EXPRESSION OCTOBER-NOVEMBER 2010
EXPRESSION OCTOBER-NOVEMBER 2010
Facing page: Vineet Bhatia has stirred Indian cuisine out of its complacency with his ‘evolved’ take on the traditional. This page: Bhatia’s evolved Indian on a plate.
Photos: Lisa Barber
Haute & evolved Not content with the ‘shopping capital of Southeast Asia’ title, Singapore is now looking to woo foodies with a slew of new restaurants by celebrity chefs from around the world. Last month, Vineet Bhatia, the first Indian to be awarded a Michelin star, held a three-day showcase there of his ‘evolved Indian cuisine’. Gavin Nazareth meets up with him and also checks out some of the other new openings. The waiter places a rectangular platter in front of me, on it a masala crab cake served with a dollop of crab chutney, topped by a smidgen of mustard caviar. A contrast in flavours and textures, the cake is crisp with a soft, warm centre, the creamy chutney teasingly spiced, and the caviar – mustard seeds lightly fried in oil – adds a crunch and a hint of bitterness. It’s a delightful prelude to the meal to come. My dining companions and I are seated in the chic Yantra, located on Singapore’s Tanglin Road. It’s a fine dining restaurant that offers a Northern Indian menu designed to stimulate the palate and indulge the senses with
inventive recipes and alluring flavours. But what has us salivating in anticipation tonight is the five-course “Essence of Splendour” meal created by guest chef, Vineet Bhatia. He is one of a handful of Indian chefs to have blazed a trail across the global culinary firmament, re-thinking the cuisine and elevating it from its greasy relationship with cut-price curry houses to an epicurean experience, by adding to the recipe a modern presentation and his own unique twist, while maintaining the core values. Think “grilled chilli garlic lobster, dusted with cocoa powder”, and “classic lamb shank Rogan josh with North Indian spice, 24-carat gold leaf and roasted cashewnut khichdi,” or “cumin-infused chocolate and saffron cheesecake with cardamom ice cream”. Or even like our next course which is “oven-baked herbed sea bass, tandoori crushed potatoes, South Indian Moilee sauce and crisp okra”. All intricately plated. Culinary creations that have earned him,
the gastronomical equivalent of the Oscars, an accolade every chef covets, the Michelin Star, His first star came in 2001 for Zaika, a restaurant he co-owned on High Street Kensington, the first ever awarded to an Indian restaurateur. He then moved on to start Rasoi Vineet Bhatia in Chelsea, and five years later earned the second one. His third came late last year for Rasoi By Vineet at the Mandarin Oriental in Geneva. Today he oversees 12 restaurants around the world, including Ziya, which replaced Kandahar in Mumbai’s Oberoi Hotel, recently rebuilt following terrorist attacks in 2008 and where
he began his career. But the path to success was not always littered with glittering stars. As the legend goes, he arrived in London to work for a restaurant in Chelsea with just £7 in his pocket, where horrified at the “macho hot and spicy food” dished out there, he set about changing the model. “I wanted to showcase Indian food in the right manner. London is the curry capital of the world and had a huge curry culture in those days. When I started doing roghan joshs and gajjar ka halwa (carrot based confection) the proper way it is cooked, I was told this is not right. I was asked ‘where is the oil, the capsicum and onions in the roghan josh…’ You don’t put capsicum, but that’s the way the curry houses make it, because the people cooking there are not really Indian, they are from Bangladesh. I stopped calling the dishes by the classic names describing them instead as ‘slow-cooked Kashmiri lamb shank’, just to make it sound a bit exotic. And they would say this is nice… and I would say, yes, this is your roghan josh,” he tells me as I sit enjoying the epilogue to his five-act gastronomic theatre, a sumptuous “blueberry and black cardamom panna cotta, roasted pistachio ice cream”. “It took us a while but I think we cracked it,” he says, the satisfaction evident in his voice. “The biggest thing for us was when we got the Michelin star in 2001, because then people took you seriously. It changed my life, gave me a big boost, and that’s when we started pushing the boundaries a lot more, because we got confident. I started plating food around 1999 to make it look nice. But it took us a while, al-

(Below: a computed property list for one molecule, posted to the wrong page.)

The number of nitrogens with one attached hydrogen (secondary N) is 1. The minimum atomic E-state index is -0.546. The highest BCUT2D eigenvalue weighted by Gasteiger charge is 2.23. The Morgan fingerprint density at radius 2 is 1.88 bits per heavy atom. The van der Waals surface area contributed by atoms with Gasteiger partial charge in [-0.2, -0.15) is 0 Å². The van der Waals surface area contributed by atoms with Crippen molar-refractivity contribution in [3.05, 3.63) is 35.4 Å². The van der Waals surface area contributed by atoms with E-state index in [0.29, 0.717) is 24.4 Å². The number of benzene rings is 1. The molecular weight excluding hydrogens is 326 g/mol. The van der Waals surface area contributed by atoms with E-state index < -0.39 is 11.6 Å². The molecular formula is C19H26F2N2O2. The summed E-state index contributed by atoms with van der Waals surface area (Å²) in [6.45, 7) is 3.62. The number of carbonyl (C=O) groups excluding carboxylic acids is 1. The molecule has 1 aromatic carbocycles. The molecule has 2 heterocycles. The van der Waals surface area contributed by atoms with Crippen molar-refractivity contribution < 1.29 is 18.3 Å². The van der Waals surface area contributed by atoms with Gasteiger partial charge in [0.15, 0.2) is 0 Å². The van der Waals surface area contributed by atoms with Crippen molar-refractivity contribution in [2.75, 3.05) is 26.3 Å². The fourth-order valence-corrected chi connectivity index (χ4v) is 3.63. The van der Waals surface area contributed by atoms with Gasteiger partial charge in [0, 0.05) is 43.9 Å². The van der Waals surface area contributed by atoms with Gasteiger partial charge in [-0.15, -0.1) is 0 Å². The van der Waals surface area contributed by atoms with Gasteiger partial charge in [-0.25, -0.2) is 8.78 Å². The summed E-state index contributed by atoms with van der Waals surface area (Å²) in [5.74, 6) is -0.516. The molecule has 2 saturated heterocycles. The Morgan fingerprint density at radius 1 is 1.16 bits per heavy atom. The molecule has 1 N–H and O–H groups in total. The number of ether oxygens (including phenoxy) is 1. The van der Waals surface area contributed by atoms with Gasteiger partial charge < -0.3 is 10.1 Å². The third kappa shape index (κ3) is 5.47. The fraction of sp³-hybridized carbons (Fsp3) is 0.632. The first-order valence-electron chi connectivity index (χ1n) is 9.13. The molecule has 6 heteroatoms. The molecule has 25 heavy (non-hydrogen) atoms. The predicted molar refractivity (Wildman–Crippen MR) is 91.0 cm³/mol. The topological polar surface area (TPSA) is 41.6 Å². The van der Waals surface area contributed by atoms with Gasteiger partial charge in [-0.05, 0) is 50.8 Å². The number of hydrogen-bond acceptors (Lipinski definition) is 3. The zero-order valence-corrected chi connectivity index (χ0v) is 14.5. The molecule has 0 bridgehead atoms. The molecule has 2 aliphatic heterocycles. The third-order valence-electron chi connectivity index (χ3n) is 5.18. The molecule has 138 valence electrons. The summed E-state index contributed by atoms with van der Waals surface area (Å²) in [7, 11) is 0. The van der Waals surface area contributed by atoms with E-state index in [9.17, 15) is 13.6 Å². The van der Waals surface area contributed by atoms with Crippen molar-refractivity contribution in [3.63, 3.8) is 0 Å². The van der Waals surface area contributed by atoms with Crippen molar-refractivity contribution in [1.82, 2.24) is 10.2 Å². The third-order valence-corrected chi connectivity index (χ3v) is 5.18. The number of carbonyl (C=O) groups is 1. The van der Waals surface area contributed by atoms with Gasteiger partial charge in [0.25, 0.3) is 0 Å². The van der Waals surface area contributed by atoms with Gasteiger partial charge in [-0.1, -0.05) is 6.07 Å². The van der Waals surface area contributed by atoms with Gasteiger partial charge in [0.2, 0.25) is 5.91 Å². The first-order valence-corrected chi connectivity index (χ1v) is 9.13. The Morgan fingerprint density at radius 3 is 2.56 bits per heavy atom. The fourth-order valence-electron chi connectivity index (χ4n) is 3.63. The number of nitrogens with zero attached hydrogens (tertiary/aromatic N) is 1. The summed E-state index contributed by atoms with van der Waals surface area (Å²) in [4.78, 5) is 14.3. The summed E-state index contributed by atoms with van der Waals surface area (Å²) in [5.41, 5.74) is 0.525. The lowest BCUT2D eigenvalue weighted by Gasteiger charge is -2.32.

most three years, before we could correct it. Now there is no stopping us. We do exactly what we want to do and people appreciate that. I think Indian food has evolved over the past decade dramatically.” His upward spiral not only attracted droves of devotees, but harsh criticism from detractors as well, who accused him of ‘Frenchifying’ Indian cuisine, or dressing it up in French nouvelle cuisine drag. But what most critics fail to take into account is that the sub-continent’s cuisine is one big melting pot, a fusion of culinary traditions and cultures that has been on the simmer over a 4,000 year-old timeline, with the Aryans, Monglians, Persians, or the Mughals, the Greeks and Romans, Chinese, Arabs, Portuguese, the British, French adding to the recipe. The Portuguese introduced the tomato, the red chilli and vinegar among other things; the Mughals brought the pilafs, biryanis, the naans, kormas and kebabs; the Chinese offered the stirfry, cooking utensils, aniseed and tea; the list is long. In fact the term “Indian